In the early part of April, Knight stated that he was planning to let defendant Thurman Wilkes help him if they were going to use his car, and thereafter Wilkes and Knight were in close association. When Wilkes' car broke down and his supply of nontaxpaid liquor had to be hidden near a roadway, Wilkes borrowed Knight's automobile for the purpose of removing the hidden liquor. Thereafter, defendant Alligood's automobile was used extensively for the purpose of delivering liquor to Wilkes' customers, and Wilkes, through instructions to King dealt with Rhoden in Florida, sending the message to tell the boys that he, Wilkes, would be down later to pick up some whiskey. During the same period, Knight stated that Alligood had "hollered" when Knight charged him $3.50 for liquor. When Wilkes had an automobile accident on April 27, it was Knight who instructed the wrecker where to go and who brought Wilkes back to the Truck Stop in Farmer's automobile. On King's tenth trip to Florida, and on instructions from Wilkes, he communicated with appellant Rhoden who led the agent to the residences of several suppliers of nontaxpaid whiskey who, in turn, assisted King in loading the liquor into his automobile. On April 29 and again on April 30, King made trips to Florida, this time on instructions from both Knight and Wilkes to procure nontaxpaid whiskey. On one of these trips Rhoden requested that he tell Knight that "I've got 160 jugs of liquor if he wants them."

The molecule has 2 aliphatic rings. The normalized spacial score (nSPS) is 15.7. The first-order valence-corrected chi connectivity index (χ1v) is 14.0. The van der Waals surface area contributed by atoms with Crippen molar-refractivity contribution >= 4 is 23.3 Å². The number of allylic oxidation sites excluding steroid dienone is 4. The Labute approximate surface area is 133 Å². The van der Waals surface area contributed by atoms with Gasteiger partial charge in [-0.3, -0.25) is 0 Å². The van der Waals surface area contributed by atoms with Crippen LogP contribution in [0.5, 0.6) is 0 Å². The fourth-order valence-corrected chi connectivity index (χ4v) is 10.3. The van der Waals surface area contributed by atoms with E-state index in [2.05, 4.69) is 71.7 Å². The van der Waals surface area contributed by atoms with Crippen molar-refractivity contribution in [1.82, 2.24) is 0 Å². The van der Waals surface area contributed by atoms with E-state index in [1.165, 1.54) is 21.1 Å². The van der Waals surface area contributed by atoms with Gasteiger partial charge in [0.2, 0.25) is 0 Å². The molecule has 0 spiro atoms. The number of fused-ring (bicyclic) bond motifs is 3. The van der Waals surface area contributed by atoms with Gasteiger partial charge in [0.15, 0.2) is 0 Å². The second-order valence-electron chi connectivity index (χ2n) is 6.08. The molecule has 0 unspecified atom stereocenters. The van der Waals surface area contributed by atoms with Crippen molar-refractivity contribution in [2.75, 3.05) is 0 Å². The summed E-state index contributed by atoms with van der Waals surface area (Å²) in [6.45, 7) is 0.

In May, 1956, Knight began buying liquor from co-conspirator Tom Anglin located in Willacochee, Georgia, and he devised a storage place behind the Truck Stop which the witnesses called "the cinder block stash." The trips to Baxter, Florida, became less fruitful, and on one such trip appellant Rhoden accompanied King to the homes of several of the co-conspirators in an effort to obtain wholesale quantities of illegal whiskey for sale and distribution in Houston County, Georgia. One of them had some liquor, but insisted that it be taken out in one trip so as to avoid detection of the location of the still, whereupon appellant Rhoden told King to tell Knight that "they had 182 jugs waiting for him." During this month, Farmer and Wilkes established a stash near a church which was located about three miles from the Truck Stop in Bleckley County, and they, together with Alligood made deliveries of wholesale quantities of liquor to Putnam County, north of Macon, and elsewhere. They made numerous trips to a distillery located in Montgomery County, Georgia, and stored the liquor obtained therefrom in a stash which had been established in Wilcox County, south of the Truck Stop. The defendants worked, as was their custom, under the cover of darkness; they exchanged information, automobiles, customers, and advice as to the whereabouts of federal and local law enforcement officers. And thus, their combined operations continued until the last week of June, 1956.